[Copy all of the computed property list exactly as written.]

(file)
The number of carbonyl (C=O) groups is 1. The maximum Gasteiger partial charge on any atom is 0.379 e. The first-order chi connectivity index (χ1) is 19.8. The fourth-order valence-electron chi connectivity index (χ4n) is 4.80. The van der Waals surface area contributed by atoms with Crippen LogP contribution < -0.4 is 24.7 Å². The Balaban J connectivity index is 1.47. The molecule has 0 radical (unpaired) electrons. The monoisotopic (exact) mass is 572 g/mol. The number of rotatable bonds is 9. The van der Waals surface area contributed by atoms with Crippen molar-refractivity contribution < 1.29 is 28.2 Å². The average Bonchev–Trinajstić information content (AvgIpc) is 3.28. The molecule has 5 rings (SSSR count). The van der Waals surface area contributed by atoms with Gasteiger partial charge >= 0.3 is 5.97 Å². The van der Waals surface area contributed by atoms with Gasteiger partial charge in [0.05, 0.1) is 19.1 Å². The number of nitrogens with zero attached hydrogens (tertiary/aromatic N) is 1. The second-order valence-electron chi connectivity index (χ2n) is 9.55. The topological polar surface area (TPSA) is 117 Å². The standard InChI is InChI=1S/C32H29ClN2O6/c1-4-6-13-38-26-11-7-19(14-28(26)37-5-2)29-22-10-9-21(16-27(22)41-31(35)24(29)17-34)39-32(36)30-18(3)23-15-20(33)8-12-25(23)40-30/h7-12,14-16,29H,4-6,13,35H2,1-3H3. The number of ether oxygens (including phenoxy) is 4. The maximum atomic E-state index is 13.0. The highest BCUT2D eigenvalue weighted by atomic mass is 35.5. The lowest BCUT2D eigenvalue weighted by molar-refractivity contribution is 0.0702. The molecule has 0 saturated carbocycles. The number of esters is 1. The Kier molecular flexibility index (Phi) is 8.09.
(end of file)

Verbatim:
The number of carbonyl (C=O) groups is 1. The maximum Gasteiger partial charge on any atom is 0.379 e. The first-order chi connectivity index (χ1) is 19.8. The fourth-order valence-electron chi connectivity index (χ4n) is 4.80. The van der Waals surface area contributed by atoms with Crippen LogP contribution < -0.4 is 24.7 Å². The Balaban J connectivity index is 1.47. The molecule has 0 radical (unpaired) electrons. The monoisotopic (exact) mass is 572 g/mol. The number of rotatable bonds is 9. The van der Waals surface area contributed by atoms with Crippen molar-refractivity contribution < 1.29 is 28.2 Å². The average Bonchev–Trinajstić information content (AvgIpc) is 3.28. The molecule has 5 rings (SSSR count). The van der Waals surface area contributed by atoms with Gasteiger partial charge >= 0.3 is 5.97 Å². The van der Waals surface area contributed by atoms with Gasteiger partial charge in [0.05, 0.1) is 19.1 Å². The number of nitrogens with zero attached hydrogens (tertiary/aromatic N) is 1. The second-order valence-electron chi connectivity index (χ2n) is 9.55. The topological polar surface area (TPSA) is 117 Å². The standard InChI is InChI=1S/C32H29ClN2O6/c1-4-6-13-38-26-11-7-19(14-28(26)37-5-2)29-22-10-9-21(16-27(22)41-31(35)24(29)17-34)39-32(36)30-18(3)23-15-20(33)8-12-25(23)40-30/h7-12,14-16,29H,4-6,13,35H2,1-3H3. The number of ether oxygens (including phenoxy) is 4. The maximum atomic E-state index is 13.0. The highest BCUT2D eigenvalue weighted by atomic mass is 35.5. The lowest BCUT2D eigenvalue weighted by molar-refractivity contribution is 0.0702. The molecule has 0 saturated carbocycles. The number of esters is 1. The Kier molecular flexibility index (Phi) is 8.09.